Making Something Good, Then Making it Better
Collaboration, critique and iteration is critical to making something great as a team. Let’s take a look at how things have changed as our process moves into the review and execution phases.
Internal group reviews are vital to idea development, strategic alignment, and communication across agency teams. We typically schedule several reviews through the process to shape and share the work as it evolves.
HURDLES: Screenshare isn’t much different from putting something up on a conference room screen, but the conversation around the work seems to differ. As with group collaboration, discussion is more compartmentalized on video conference – and happens more linearly. People tend to take time to talk in a few minute spans, rather than shorter, more fluid conversation. Therefore, it can seem like opinions on the work are more directive than assistive in tone.
TIPS: The tone seems to be the primary issue in remote work reviews. It takes a broader team effort to keep the conversation light, helpful and focused on outcomes rather than details. Leaders of work reviews should take particular care to set the right expectations, but also the right tone, at the outset. And then guide conversation to the positive throughout.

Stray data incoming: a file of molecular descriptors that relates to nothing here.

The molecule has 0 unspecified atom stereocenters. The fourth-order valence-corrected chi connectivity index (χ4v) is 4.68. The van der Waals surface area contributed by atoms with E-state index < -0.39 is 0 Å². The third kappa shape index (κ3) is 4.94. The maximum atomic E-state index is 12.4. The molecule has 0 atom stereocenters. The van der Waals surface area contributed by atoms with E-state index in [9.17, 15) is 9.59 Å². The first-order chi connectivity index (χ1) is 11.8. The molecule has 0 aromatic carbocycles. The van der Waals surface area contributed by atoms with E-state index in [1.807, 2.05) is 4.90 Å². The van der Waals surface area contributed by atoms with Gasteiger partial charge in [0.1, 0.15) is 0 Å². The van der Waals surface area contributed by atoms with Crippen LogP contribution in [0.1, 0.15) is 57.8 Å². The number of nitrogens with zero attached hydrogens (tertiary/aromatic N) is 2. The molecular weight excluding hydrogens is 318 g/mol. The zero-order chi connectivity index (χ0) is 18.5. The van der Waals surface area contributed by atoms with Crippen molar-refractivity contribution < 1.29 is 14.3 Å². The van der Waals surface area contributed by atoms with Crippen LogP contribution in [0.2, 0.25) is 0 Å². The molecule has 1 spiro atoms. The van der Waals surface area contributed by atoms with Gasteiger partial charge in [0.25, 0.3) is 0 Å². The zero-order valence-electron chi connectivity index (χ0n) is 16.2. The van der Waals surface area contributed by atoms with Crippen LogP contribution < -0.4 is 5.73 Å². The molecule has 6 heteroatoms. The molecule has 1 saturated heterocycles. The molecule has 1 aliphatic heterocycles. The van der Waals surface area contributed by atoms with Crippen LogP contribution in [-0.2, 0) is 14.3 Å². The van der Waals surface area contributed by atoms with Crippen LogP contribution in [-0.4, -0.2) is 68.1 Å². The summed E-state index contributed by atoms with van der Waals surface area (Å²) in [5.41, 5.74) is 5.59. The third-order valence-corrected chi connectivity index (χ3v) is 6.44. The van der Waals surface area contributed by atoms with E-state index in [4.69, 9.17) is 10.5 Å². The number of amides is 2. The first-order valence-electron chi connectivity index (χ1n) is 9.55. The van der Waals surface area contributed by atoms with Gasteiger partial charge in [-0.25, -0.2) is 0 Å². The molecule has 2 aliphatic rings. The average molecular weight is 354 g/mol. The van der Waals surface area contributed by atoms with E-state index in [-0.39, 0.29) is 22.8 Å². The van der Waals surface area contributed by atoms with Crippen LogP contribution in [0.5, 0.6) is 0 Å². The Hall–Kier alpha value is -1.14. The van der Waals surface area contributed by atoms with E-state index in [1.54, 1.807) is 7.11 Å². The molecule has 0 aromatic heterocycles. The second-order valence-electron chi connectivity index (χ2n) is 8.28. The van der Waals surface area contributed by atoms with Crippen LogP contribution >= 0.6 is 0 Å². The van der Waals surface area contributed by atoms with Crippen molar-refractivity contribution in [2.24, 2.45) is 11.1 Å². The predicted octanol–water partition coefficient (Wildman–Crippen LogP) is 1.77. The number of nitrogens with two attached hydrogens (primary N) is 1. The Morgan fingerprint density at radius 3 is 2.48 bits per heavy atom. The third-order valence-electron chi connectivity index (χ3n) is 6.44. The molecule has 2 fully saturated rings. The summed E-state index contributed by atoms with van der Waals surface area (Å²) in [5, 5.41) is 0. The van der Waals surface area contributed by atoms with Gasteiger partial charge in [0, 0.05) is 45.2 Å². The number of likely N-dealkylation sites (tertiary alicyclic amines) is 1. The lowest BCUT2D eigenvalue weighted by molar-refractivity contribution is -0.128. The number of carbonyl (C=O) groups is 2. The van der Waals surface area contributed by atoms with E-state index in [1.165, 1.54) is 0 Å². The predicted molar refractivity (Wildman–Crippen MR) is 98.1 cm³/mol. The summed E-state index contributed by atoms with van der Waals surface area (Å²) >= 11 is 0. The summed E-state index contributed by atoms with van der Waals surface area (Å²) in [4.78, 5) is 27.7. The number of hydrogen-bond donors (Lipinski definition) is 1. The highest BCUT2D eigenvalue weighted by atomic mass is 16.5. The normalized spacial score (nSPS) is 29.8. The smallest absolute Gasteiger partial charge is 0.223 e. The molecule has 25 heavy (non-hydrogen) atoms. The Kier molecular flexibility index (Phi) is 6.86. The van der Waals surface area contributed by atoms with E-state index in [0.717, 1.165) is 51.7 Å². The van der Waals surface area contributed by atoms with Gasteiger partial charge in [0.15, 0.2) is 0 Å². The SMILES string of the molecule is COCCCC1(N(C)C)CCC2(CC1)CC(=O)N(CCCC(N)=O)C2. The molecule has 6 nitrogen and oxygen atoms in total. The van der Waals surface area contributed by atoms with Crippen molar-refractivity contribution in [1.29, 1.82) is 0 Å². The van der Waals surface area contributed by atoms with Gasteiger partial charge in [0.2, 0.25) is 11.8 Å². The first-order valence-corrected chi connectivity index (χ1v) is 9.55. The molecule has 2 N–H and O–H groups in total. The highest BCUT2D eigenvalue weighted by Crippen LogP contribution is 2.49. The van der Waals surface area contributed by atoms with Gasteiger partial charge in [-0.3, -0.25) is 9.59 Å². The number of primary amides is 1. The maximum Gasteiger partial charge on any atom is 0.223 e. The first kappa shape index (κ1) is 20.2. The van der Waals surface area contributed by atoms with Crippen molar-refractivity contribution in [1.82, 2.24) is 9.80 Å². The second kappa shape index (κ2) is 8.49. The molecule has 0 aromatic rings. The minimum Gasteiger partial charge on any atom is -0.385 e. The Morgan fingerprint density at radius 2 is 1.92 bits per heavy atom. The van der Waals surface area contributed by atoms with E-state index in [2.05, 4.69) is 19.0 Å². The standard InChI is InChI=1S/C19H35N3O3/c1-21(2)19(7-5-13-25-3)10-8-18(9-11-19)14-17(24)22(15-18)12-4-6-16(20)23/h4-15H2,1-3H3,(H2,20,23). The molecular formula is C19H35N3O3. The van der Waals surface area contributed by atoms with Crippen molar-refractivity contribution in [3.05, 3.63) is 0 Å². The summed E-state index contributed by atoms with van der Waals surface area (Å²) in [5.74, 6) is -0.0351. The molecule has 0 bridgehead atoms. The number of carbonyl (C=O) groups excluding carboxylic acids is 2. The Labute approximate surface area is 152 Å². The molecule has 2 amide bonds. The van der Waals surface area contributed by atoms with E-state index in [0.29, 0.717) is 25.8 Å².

Production and editing
A great idea executed poorly becomes mediocre. The time, teamwork, and orchestration it takes to get an idea out into the world is as critical as having a great idea in the first place.
HURDLES: Productivity tools (we use Basecamp and Slack primarily) make executing ideas remotely pretty seamless. Some of the issues had before the team was all remote still persist, though. Simple reviews and progressive editing feedback on these platforms are great. They are not good for solving disagreement on direction or overall quality.
TIPS: If you find yourself writing a long, complex justification on an aspect of the work being done, stop. Pick up the phone, set up a call instead. Complex or nuanced feedback is very hard to communicate via a feed (see any contentious political argument on your favorite social media platform). That kind of feedback is more likely to confuse or ruffle feathers and is better delivered via voice. Again, tone matters and leads to mutual understanding far faster than entering into a drawn-out point/counterpoint text thread.
In the next part of the series, we’ll look at how you can put yourself in the right frame of mind in an uncertain, and more disconnected, world.
“If you find yourself writing a long, complex justification on an aspect of the work being done, stop. Pick up the phone, set up a call instead.”